The Tribune - Spectrum

Sunday, July 13, 2003
Lead Article

Appetising aromas from Awadh

The seekh has long been considered a piece de resistance in the Awadhi dastarkhwan
The seekh has long been considered a piece de resistance in the Awadhi dastarkhwan

LIVING rich, savouring everything was a full-time occupation in the erstwhile province of Awadh or Oudh as it is sometimes called. Reminiscent of PG Woodhousian England, the bankas or the gentlemen and the begums or the ladies made sure each season and nuance produced richness in all aspects of life.

Where Lucknow gave us tehzeeb, beautiful jewellery and chikan embroidery, it also made an occupation out of eating. There were 1,300 varieties of mango alone, including Kali Ghata, Badlur Asmar, Suhagsisi, Shyam Sunder Kelwa Misri.

Foods have history in Lucknow. Tunda Kebab is so named because it was a specialty of an one-armed chef. The uniqueness of this kebab is the masala which is a zealously guarded family secret and prepared by women in the family. It is said to incorporate 160 spices. Kakori kebab is considered blessed since it was originally made in the place by the same name in the dargah of Hazrat Shah Abi Ahder Sahib with divine blessings.


Awadhi cuisine is normally prepared using the dum style of cooking
Awadhi cuisine is normally prepared using the dum style of cooking

The bawarchis and rakabdars of Awadh gave birth to the dum style of cooking or the art of cooking over a slow fire, which has become synonymous with Lucknow today. Their spread would consist of elaborate dishes like kebabs, kormas, kaliya, nahari-kulchas, zarda, sheermal, roomali rotis and warqi parathas. The richness of Awadh cuisine lies not only in the variety of cuisine but also in the ingredients used.

Lucknow is also proud of its Kebabs. The Kakori Kebabs, Galawat ke Kebabs, Shami Kebabs, Boti Kebabs, Patili-ke-Kebabs, Ghutwa Kebabs and Seekh Kebabs are among the known varieties. The 100-year old 'Tunde ke Kebab' in chowk is the most famous outlet for choicest Kebabs even today. The Shami Kebab was the most important of them all. Made from mince meat, the kebabs are round patties filled with spicy surprises and the tangy raw green mango. The best time to have them is May when the fruit of the mango tree is in its infancy. In other seasons the kairi can be substituted with kamrakh or karonda both having a tart flavour reminiscent of the raw mango. Lime juice is rarely used.

The seekh has long been considered a piece de resistance in the Awadhi dastarkhwan. Introduced by the Mughals it was originally prepared from beef mince on skewers and cooked on charcoal fire. Now lamb mince is preferred for its soft texture.

Korma a preparation of meat in gravy was an essential item of the Awadh dastarkhan. 'Biryani' was yet another item cooked in Dum style. The method imparted a typical Awadhi flavour to this rice preparation. The warqi paratha and sheermals are other sumptuous dishes of Lucknow that are simply a gourmet's delight.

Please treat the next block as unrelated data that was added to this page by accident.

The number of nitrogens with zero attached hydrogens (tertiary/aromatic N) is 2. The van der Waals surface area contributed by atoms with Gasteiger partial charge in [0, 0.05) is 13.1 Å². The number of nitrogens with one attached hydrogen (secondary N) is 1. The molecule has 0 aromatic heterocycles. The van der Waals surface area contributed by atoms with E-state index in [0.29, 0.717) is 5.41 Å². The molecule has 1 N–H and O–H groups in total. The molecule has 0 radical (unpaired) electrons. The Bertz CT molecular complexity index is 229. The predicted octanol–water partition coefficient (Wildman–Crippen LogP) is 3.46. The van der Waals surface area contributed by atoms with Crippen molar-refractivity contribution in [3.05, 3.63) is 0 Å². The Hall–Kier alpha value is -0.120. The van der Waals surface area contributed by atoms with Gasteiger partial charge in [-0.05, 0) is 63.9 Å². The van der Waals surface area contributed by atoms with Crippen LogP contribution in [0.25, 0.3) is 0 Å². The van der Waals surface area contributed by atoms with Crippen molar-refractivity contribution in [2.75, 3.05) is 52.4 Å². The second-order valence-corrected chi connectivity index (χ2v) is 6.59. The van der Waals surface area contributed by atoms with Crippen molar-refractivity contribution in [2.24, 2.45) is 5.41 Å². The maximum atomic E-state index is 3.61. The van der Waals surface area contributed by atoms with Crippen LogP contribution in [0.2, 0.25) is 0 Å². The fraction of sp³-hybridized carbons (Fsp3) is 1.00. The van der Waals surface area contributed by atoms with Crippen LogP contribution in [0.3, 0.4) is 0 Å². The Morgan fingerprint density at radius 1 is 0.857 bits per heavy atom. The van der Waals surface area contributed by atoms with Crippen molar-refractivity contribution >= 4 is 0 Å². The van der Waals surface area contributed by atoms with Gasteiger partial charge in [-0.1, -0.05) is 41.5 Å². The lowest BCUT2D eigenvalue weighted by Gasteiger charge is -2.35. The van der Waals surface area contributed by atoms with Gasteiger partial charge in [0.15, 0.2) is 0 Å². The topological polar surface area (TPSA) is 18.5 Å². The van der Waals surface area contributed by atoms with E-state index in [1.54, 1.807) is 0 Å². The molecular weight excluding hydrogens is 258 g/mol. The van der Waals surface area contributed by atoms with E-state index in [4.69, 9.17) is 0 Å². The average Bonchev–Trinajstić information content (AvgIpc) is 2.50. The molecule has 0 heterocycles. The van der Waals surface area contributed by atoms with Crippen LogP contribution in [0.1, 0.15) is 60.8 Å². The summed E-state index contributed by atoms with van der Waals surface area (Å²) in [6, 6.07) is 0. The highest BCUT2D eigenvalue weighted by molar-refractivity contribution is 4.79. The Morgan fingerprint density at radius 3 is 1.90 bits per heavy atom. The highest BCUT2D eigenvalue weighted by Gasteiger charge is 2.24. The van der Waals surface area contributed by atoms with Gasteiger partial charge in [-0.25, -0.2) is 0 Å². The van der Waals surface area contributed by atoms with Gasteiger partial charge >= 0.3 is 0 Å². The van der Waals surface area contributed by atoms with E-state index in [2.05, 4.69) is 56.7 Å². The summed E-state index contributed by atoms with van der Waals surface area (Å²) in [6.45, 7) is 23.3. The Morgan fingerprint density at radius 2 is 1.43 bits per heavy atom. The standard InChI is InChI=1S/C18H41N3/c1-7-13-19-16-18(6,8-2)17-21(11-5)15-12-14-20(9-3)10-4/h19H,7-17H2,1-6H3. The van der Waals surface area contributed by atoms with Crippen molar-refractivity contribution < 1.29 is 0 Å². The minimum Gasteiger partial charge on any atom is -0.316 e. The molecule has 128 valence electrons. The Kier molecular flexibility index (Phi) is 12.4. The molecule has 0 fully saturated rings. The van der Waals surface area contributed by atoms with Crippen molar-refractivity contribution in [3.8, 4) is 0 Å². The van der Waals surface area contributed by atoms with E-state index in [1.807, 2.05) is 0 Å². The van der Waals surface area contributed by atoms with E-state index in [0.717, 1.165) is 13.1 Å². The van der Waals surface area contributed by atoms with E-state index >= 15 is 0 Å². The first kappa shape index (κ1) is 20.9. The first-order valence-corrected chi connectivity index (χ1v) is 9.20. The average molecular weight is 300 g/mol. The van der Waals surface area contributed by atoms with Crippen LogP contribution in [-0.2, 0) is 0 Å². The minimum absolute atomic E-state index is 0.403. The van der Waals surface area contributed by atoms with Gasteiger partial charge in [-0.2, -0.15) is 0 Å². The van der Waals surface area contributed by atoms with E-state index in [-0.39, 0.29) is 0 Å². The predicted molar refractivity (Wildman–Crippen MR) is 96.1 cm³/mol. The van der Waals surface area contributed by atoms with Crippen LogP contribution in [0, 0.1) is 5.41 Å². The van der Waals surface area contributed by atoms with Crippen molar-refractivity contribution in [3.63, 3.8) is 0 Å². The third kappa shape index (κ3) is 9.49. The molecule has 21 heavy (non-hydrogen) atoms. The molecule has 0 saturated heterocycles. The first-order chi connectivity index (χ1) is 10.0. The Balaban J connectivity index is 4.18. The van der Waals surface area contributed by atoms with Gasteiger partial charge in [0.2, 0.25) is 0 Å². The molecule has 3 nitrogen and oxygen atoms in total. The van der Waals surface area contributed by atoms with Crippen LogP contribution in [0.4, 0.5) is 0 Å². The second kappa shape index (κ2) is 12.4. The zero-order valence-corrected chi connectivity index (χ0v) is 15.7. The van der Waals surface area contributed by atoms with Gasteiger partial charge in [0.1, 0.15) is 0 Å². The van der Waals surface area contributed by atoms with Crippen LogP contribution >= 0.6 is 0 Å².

Shah Deg, a winter specialty, is a legacy from Kashmiri settlers in the province. Jauzi Halwa Sohan, another winter delicacy, has dewdrops on wheat kept outside for a night as an essential ingredient. Zarda, a rice dish, is a picnic delicacy of Vasant (spring) when Wajid Ali Shah and his troupe would go dressed in yellow, the colour of spring in boats called bajras. Kundan Kaliya is a mutton dish prepared with gold leafs, no less!

Dastarkhwan, a Persian term, literally means a meticulously laid-out ceremonial dining spread. It is customary in Avadh to sit around and share the Dastarkhwan. Laden with the finest and the most varied repertoire of the khansamas (chefs), the Dastarkhwan of the raeis (the rich) were called Khasa (special).

Shami Kebab was what any dastrakwhan worth its name would consist of in the month of May when the mango was still raw (kairi). Nehari kebab is a post rain delicacy seasoned with mustard oil buried for nine months in a mud pot under a tree and opened after the rains. The mustard plant is harvested in February and March.

In Awadh the mustard oil is heated in large cauldrons till it smokes. Then it is passed through muslin cloth to remove any impurities. This oil is then collected and sealed in large earthenware pots or urns and buried in the earth, preferably under the shade of a tree or a cool place. It is left to mature for a period of 9 to 10 months, i.e. through the rainy season so that the oil is further cooled when the rain water seeps into the ground. Then it is dug up and is ready for use. The long period of underground storage transforms the oil to a granular texture which is used for cooking purposes.

An unusual offering is the Pasanda Kebab, picatta of lamb marinated and then saut`E9d on a griddle.

Nahari, a hot favourite of Awadh is a meat preparation with thick spicy gravy. In 'Pai ki Nahari' leg and other bones are cooked and bone juice is mixed with a mouth watering gravy.

Winters are dedicated to halwas of all kinds which came from Arabia and Persia to stay in India. There are several varieties of these, prepared from different cereals, such as gram flour, sooji, wheat, nuts and even eggs. The special halwa or halwa sohan which has four varieties, viz Papadi, Jauzi, Habshi and Dudhiya is prepared especially well in Lucknow.

The Jauzi Halwa Sohan is a hot favourite even today, but the art of preparing it is confined to only a few households. Prepared for the most part from germinated wheat, milk, sugar, saffron, nuts etc., it has love and patience as its vital ingredients. You need to appreciate the play of shabnam or dewdrops on the wheat kept out under the night sky for germination. For the rest the role of the morning sun and evening dew may remain a mystery.